brethren, and a few months after the Mabome- un
danwbeheld the shores of the Bosphorus spot- dig
ted with numerous encampments, over which chi
floated the pennons of the bravest champions Ca
of Christianity. '. There were assembled the we
Duke of Normandy, the Count of Toulouse, the pai
Earl of-Flanders, andthe far-famed Godfrey of
Bouillon, whose virtue and valor afterwards ele
vated him to the throneof Jerusalem. The stu
dent of history is familiar with the exploits of Ru
the Crusading armI.--He may event wseadii
the description of th9 capture of the Holy Ci.
feel within himself that-enthusiastio thr =
which shot through Christendom at the news of hi
the recovery of the holy sepulchre, amgl exclaim Me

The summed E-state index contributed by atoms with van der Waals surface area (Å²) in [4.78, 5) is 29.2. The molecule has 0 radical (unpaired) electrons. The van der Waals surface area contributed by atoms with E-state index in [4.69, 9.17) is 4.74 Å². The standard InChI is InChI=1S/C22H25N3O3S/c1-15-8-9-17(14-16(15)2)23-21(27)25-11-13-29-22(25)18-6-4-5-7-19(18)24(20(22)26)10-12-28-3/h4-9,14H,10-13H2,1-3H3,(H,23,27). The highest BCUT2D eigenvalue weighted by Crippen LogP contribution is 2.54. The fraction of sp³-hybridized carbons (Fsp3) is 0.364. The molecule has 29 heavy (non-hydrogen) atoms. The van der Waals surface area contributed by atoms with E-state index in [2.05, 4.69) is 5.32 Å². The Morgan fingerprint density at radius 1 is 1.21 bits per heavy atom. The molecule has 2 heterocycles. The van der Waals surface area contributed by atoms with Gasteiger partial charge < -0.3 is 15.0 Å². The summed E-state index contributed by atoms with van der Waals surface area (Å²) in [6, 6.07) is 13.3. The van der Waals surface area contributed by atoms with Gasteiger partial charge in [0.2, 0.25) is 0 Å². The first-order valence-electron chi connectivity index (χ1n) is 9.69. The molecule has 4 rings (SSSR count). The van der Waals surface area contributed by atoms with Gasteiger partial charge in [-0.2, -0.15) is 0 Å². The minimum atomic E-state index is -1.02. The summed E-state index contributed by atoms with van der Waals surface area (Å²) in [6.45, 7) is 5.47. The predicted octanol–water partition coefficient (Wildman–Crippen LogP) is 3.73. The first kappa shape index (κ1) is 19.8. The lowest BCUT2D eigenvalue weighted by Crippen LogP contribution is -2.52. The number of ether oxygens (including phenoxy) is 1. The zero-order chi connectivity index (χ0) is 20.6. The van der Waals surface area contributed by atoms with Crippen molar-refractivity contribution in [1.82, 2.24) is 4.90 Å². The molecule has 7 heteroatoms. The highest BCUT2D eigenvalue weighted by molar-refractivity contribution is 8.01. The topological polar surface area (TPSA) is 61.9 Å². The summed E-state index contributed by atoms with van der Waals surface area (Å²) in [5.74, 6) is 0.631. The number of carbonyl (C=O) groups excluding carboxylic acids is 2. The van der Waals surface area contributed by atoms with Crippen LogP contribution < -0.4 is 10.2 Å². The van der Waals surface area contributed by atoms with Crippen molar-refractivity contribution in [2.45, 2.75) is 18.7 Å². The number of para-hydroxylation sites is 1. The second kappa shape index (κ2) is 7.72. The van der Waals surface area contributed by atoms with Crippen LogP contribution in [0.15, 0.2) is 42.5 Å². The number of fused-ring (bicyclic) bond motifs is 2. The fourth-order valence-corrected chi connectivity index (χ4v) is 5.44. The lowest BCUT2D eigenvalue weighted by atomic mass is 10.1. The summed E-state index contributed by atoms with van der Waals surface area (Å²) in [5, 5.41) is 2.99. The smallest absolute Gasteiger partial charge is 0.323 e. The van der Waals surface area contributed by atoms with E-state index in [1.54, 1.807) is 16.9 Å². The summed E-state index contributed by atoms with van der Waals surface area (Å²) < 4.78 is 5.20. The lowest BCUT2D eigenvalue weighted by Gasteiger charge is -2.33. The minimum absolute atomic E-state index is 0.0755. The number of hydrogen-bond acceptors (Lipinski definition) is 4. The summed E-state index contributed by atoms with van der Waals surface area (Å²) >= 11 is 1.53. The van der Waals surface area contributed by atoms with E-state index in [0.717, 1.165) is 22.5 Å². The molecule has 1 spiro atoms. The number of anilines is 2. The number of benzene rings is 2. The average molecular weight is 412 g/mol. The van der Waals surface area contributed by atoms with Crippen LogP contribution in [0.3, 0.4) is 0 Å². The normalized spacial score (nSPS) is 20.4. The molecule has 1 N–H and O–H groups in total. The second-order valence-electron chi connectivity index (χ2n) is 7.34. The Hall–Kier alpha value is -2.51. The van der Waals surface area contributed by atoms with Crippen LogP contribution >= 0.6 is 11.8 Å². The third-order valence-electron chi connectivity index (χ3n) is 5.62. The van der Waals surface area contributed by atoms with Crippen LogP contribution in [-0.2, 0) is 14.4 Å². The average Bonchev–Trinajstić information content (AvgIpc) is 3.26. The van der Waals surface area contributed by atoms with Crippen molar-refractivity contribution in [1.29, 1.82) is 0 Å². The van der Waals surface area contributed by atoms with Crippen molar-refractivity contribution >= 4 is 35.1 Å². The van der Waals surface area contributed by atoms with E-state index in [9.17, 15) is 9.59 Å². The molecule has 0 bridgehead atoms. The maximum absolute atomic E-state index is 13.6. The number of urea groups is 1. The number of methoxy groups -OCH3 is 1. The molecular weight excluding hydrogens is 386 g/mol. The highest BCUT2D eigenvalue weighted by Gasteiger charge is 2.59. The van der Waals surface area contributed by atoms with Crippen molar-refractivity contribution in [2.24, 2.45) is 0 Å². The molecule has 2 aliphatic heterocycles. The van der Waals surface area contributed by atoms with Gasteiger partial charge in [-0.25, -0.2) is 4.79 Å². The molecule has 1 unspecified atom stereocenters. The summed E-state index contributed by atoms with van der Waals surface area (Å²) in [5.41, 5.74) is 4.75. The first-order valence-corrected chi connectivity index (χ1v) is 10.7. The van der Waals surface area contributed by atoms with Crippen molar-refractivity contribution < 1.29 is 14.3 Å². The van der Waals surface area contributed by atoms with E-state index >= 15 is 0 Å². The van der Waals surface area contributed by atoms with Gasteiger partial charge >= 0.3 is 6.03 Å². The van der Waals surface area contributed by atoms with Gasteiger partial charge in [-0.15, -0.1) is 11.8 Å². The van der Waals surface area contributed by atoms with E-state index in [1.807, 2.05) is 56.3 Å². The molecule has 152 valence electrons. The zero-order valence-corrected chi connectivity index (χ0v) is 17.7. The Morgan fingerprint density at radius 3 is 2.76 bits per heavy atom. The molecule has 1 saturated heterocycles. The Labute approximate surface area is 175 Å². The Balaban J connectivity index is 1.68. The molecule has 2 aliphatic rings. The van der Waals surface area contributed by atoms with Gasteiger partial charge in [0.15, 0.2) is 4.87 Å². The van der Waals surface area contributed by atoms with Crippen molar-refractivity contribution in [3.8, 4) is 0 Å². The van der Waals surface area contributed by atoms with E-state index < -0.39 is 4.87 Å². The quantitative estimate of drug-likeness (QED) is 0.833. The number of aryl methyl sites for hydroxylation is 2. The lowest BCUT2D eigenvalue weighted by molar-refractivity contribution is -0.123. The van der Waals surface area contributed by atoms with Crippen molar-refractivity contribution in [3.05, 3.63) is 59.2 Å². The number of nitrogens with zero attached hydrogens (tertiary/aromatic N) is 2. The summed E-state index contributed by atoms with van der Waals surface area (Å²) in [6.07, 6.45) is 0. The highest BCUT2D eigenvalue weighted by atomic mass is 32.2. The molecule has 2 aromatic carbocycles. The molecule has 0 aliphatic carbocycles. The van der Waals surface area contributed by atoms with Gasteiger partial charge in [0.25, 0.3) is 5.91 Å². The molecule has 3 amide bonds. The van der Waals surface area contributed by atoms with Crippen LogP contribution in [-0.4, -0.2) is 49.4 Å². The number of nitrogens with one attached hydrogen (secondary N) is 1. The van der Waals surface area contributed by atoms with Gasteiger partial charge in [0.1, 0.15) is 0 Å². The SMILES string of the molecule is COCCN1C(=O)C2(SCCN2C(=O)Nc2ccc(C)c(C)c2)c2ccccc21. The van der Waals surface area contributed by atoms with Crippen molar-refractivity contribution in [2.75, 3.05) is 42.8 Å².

with the Christian knight, "truly it was the the
will of God." But, unlappily for the good of Fa
humanity and the honor of Christian chivalry, al
we see animosity and dissensions working mis- tic
chief in the ranks of an army against which
a few years before, the Saracen had dashed C
himself in vain. A hundred and eighty-eix
years after its capture by Godfrey, the Holy Li
City fell again under the Mahomedan rule, and tic
the Kingdom of Jerusalem saw the last of that nu
ashort but glorious line of:kings hurled from ed
his throne by the hand of his inveterate enemy. Bi
Laying aside the study of past centuries, let Pi
us now retrace our steps to this our enlightened
age, and see what has been its progress in the
true spirit of Christian chivalry. Though not
belonging to that class whom the good poet
Horace accuses of "being the panegyrists of me
former ages and the censurers of their juniors," cs
still, to be impartial, we must confess that un- in